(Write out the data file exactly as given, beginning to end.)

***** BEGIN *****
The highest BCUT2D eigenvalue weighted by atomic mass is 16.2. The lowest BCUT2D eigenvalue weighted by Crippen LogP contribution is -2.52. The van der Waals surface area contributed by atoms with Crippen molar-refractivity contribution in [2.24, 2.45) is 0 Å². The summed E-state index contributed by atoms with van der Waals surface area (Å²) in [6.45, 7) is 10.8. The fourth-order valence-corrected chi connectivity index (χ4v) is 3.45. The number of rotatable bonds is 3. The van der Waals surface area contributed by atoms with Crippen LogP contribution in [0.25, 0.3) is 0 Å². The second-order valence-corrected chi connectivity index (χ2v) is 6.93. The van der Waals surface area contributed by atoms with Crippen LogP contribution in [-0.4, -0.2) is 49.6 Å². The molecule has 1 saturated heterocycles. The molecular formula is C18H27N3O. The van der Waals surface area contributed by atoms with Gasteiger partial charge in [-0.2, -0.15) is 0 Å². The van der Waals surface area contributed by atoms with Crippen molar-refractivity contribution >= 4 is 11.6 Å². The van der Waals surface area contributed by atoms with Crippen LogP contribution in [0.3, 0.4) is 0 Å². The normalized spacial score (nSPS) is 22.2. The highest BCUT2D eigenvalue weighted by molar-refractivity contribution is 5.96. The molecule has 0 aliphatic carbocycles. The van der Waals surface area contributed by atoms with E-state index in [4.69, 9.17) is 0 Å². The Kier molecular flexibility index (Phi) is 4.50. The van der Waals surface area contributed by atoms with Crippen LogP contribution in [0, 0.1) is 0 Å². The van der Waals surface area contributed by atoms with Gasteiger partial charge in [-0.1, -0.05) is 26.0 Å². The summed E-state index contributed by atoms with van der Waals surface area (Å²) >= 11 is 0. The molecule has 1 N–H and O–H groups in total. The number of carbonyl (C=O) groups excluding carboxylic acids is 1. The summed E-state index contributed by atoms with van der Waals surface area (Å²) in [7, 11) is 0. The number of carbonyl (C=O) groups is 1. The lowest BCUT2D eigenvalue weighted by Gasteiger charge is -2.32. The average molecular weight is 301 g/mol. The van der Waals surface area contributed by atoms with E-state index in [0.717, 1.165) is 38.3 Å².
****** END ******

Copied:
The highest BCUT2D eigenvalue weighted by atomic mass is 16.2. The lowest BCUT2D eigenvalue weighted by Crippen LogP contribution is -2.52. The van der Waals surface area contributed by atoms with Crippen molar-refractivity contribution in [2.24, 2.45) is 0 Å². The summed E-state index contributed by atoms with van der Waals surface area (Å²) in [6.45, 7) is 10.8. The fourth-order valence-corrected chi connectivity index (χ4v) is 3.45. The number of rotatable bonds is 3. The van der Waals surface area contributed by atoms with Crippen LogP contribution in [0.25, 0.3) is 0 Å². The second-order valence-corrected chi connectivity index (χ2v) is 6.93. The van der Waals surface area contributed by atoms with Crippen LogP contribution in [-0.4, -0.2) is 49.6 Å². The molecule has 1 saturated heterocycles. The molecular formula is C18H27N3O. The van der Waals surface area contributed by atoms with Gasteiger partial charge in [-0.2, -0.15) is 0 Å². The van der Waals surface area contributed by atoms with Crippen molar-refractivity contribution >= 4 is 11.6 Å². The van der Waals surface area contributed by atoms with Crippen LogP contribution in [0.3, 0.4) is 0 Å². The normalized spacial score (nSPS) is 22.2. The highest BCUT2D eigenvalue weighted by molar-refractivity contribution is 5.96. The molecule has 0 aliphatic carbocycles. The van der Waals surface area contributed by atoms with E-state index in [4.69, 9.17) is 0 Å². The Kier molecular flexibility index (Phi) is 4.50. The van der Waals surface area contributed by atoms with Crippen LogP contribution in [0, 0.1) is 0 Å². The van der Waals surface area contributed by atoms with Gasteiger partial charge in [-0.1, -0.05) is 26.0 Å². The summed E-state index contributed by atoms with van der Waals surface area (Å²) >= 11 is 0. The molecule has 1 N–H and O–H groups in total. The number of carbonyl (C=O) groups excluding carboxylic acids is 1. The summed E-state index contributed by atoms with van der Waals surface area (Å²) in [7, 11) is 0. The number of carbonyl (C=O) groups is 1. The lowest BCUT2D eigenvalue weighted by Gasteiger charge is -2.32. The average molecular weight is 301 g/mol. The van der Waals surface area contributed by atoms with E-state index in [0.717, 1.165) is 38.3 Å².